* Finds it hard to wait for a turn
    * Often ‘on the go’ or acts as if ‘driven by a motor’
    * Talks excessively
    * Blurts out answers before questions have been finished

    Perhaps these could be summarized with a catch-all symptom:

    * Tends to act like a child !!!

    tim c

  19. Perhaps a good place to start in helping these children is to look for possible causes.

    Jane – some other possible causes;

    boys being boys
    weak parents
    absent parents
    poor diet

  20. For all you doubters about the reality of ADD, please tell me why it is a common problem post brain injury.

  21. John — pointing to brain injured patients and inferring things about child behavior from it is essentially useless for things like ADD. Its common because when various areas of the brain that control attention, like the cingulate, get damaged, it not surprisingly cause symptoms of attention loss. However, simply showing similar symptoms in two disorders doesn’t mean the underlying cause is the same (e.g., your car doesn’t work because of rust, mine doesn’t work because something is broken).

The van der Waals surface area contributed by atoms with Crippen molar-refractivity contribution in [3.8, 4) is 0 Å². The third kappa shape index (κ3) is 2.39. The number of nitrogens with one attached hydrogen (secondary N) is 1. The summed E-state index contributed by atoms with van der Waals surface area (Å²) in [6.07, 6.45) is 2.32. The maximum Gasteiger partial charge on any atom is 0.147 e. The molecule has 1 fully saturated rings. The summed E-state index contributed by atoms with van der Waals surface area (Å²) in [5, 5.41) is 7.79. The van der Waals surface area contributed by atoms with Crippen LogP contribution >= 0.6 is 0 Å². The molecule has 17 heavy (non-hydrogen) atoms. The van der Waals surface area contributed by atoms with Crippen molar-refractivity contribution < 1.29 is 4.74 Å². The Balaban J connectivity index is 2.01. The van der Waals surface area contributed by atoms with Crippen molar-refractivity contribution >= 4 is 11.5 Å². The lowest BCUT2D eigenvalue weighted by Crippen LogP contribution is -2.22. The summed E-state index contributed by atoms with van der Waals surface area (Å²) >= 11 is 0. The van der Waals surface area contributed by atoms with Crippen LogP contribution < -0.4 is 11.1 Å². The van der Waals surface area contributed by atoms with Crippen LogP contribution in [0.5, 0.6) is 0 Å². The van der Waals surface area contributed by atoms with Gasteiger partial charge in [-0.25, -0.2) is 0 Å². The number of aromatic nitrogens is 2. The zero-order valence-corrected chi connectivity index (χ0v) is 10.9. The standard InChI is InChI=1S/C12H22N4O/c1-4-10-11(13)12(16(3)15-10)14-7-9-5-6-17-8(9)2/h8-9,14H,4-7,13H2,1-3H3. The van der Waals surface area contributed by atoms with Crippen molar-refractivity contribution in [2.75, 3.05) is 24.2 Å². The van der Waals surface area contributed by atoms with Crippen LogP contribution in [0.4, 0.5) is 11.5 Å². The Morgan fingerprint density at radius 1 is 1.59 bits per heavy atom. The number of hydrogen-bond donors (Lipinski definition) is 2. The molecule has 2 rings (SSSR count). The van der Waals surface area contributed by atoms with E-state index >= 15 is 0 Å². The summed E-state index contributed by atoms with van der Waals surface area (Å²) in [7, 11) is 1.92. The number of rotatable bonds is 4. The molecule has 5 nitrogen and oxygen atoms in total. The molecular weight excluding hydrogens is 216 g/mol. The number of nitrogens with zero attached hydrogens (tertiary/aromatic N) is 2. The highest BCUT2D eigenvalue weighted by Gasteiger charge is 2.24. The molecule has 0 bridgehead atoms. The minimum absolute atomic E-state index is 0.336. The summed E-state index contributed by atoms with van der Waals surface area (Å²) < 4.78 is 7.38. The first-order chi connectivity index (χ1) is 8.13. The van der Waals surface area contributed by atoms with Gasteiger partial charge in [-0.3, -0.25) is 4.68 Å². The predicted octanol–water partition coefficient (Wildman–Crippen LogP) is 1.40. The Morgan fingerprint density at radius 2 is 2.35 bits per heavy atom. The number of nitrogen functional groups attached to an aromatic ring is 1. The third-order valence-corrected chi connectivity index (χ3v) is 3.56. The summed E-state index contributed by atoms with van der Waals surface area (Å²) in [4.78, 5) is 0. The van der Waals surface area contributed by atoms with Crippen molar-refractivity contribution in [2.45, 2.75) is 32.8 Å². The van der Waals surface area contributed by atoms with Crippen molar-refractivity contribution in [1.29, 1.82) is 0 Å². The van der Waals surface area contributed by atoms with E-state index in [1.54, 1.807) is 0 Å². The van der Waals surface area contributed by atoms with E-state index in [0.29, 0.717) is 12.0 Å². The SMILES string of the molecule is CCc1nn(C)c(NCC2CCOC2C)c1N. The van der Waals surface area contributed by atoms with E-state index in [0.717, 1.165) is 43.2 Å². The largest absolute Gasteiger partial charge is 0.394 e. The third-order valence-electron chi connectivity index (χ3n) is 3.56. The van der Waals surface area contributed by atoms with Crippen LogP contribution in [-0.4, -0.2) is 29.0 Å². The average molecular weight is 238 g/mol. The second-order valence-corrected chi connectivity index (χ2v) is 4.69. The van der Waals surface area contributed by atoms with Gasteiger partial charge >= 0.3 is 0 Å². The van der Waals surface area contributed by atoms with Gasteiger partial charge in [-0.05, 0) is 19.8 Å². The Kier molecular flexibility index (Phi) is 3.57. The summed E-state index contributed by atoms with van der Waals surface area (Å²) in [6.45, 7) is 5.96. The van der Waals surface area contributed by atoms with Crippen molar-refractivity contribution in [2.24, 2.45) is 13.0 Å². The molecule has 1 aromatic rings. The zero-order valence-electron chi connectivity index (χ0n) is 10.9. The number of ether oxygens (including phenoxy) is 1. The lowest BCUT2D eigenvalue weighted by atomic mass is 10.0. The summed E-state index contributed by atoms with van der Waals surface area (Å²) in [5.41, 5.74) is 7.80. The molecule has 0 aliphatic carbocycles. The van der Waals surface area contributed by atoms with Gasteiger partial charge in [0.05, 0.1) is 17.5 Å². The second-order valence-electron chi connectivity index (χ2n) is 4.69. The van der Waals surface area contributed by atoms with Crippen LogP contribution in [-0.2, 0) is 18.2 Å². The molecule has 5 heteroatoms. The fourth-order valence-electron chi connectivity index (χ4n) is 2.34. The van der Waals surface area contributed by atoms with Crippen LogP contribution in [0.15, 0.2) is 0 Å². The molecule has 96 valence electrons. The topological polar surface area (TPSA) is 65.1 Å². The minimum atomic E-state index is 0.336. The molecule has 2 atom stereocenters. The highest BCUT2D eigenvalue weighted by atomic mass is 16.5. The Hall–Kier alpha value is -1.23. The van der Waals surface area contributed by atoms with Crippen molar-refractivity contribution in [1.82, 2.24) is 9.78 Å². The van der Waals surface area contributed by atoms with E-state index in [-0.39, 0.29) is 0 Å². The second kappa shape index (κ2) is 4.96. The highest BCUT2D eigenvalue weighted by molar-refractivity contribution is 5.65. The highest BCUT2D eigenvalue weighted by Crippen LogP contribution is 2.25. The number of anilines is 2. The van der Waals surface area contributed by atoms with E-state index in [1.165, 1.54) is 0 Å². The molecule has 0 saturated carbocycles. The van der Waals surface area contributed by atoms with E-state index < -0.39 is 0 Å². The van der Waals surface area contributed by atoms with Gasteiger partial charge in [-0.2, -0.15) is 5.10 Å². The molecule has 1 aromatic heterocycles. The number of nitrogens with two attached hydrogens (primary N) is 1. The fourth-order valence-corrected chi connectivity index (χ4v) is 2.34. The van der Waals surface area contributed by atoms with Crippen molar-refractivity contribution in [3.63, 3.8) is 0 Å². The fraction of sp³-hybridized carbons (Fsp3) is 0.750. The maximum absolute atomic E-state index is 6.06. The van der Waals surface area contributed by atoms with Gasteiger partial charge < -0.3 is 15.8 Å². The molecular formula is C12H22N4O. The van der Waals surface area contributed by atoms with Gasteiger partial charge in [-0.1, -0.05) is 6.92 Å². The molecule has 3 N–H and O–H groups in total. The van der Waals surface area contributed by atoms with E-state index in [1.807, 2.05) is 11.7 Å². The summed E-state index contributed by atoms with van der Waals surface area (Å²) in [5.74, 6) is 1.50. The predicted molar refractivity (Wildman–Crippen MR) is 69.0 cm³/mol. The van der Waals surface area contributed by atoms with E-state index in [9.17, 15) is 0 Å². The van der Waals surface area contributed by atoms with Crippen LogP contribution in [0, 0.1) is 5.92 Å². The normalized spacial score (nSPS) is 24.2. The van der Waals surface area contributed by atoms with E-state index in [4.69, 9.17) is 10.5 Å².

I think the problem is that ADD is a disorder whose symptoms are generally on a contiuum, and it inevitably gets diagnosed with things like the DSM. This leads to lots of problems. The first is that there’s no clear line when to decide a symptom as defined in the DSM happens to be a real symptom or not. Your loud behavior is my attention deficit disorder. Second, the DSM is basically a manual of symptoms based on observation rather than underlying theory, yet it gets used the bible in some areas (medicine). Third, and unrecognized by the DSM, it’s generally believed there qualitatively different forms of ADD, and this goes unrecognized (and hence what best could be done to solve these problems does also). Fourth, there’s almost no money to made for behavioral interventions, whose efficacy is often far better than drugs, thus they don’t get done. Fifth, there’s few long term studies of what the effect of giving kids with varying levels of symptoms drugs has on their longer term outcomes.